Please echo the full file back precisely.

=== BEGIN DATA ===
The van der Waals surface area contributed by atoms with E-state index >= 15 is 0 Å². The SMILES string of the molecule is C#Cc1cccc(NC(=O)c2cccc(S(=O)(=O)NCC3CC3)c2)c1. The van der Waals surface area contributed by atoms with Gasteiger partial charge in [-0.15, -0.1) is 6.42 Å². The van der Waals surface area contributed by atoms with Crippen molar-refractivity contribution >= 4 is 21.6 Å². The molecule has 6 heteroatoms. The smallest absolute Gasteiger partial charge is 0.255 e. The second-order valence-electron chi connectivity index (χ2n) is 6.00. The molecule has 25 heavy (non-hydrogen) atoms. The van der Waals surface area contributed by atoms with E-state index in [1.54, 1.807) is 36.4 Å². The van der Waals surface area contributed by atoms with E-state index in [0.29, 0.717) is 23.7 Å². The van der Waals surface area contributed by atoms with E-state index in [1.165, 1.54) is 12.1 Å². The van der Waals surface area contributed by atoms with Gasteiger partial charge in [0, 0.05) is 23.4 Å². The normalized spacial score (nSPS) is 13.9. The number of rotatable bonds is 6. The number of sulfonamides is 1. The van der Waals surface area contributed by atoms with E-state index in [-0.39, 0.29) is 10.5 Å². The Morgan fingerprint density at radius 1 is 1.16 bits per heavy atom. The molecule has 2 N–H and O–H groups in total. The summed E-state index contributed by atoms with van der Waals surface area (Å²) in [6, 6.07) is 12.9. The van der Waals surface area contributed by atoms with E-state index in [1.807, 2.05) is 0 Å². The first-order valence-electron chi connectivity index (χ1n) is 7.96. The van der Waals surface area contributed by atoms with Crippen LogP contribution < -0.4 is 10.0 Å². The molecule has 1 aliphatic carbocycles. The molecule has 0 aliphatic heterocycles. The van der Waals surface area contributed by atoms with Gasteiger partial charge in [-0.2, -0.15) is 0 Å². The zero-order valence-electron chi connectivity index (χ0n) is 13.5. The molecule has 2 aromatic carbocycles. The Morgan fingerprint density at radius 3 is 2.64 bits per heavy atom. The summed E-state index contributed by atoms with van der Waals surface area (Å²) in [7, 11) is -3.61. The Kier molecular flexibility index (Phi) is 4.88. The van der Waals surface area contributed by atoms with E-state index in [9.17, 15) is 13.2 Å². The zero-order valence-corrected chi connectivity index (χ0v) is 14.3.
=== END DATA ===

The van der Waals surface area contributed by atoms with E-state index >= 15 is 0 Å². The SMILES string of the molecule is C#Cc1cccc(NC(=O)c2cccc(S(=O)(=O)NCC3CC3)c2)c1. The van der Waals surface area contributed by atoms with Gasteiger partial charge in [-0.15, -0.1) is 6.42 Å². The van der Waals surface area contributed by atoms with Crippen molar-refractivity contribution >= 4 is 21.6 Å². The molecule has 6 heteroatoms. The smallest absolute Gasteiger partial charge is 0.255 e. The second-order valence-electron chi connectivity index (χ2n) is 6.00. The molecule has 25 heavy (non-hydrogen) atoms. The van der Waals surface area contributed by atoms with E-state index in [1.54, 1.807) is 36.4 Å². The van der Waals surface area contributed by atoms with E-state index in [0.29, 0.717) is 23.7 Å². The van der Waals surface area contributed by atoms with E-state index in [1.165, 1.54) is 12.1 Å². The van der Waals surface area contributed by atoms with Gasteiger partial charge in [0, 0.05) is 23.4 Å². The normalized spacial score (nSPS) is 13.9. The number of rotatable bonds is 6. The number of sulfonamides is 1. The van der Waals surface area contributed by atoms with E-state index in [-0.39, 0.29) is 10.5 Å². The Morgan fingerprint density at radius 1 is 1.16 bits per heavy atom. The molecule has 2 N–H and O–H groups in total. The summed E-state index contributed by atoms with van der Waals surface area (Å²) in [6, 6.07) is 12.9. The van der Waals surface area contributed by atoms with E-state index in [1.807, 2.05) is 0 Å². The first-order valence-electron chi connectivity index (χ1n) is 7.96. The van der Waals surface area contributed by atoms with Crippen LogP contribution < -0.4 is 10.0 Å². The molecule has 1 aliphatic carbocycles. The molecule has 0 aliphatic heterocycles. The van der Waals surface area contributed by atoms with Gasteiger partial charge in [-0.2, -0.15) is 0 Å². The zero-order valence-electron chi connectivity index (χ0n) is 13.5. The molecule has 2 aromatic carbocycles. The Morgan fingerprint density at radius 3 is 2.64 bits per heavy atom. The summed E-state index contributed by atoms with van der Waals surface area (Å²) in [7, 11) is -3.61. The Kier molecular flexibility index (Phi) is 4.88. The van der Waals surface area contributed by atoms with E-state index in [9.17, 15) is 13.2 Å². The zero-order valence-corrected chi connectivity index (χ0v) is 14.3.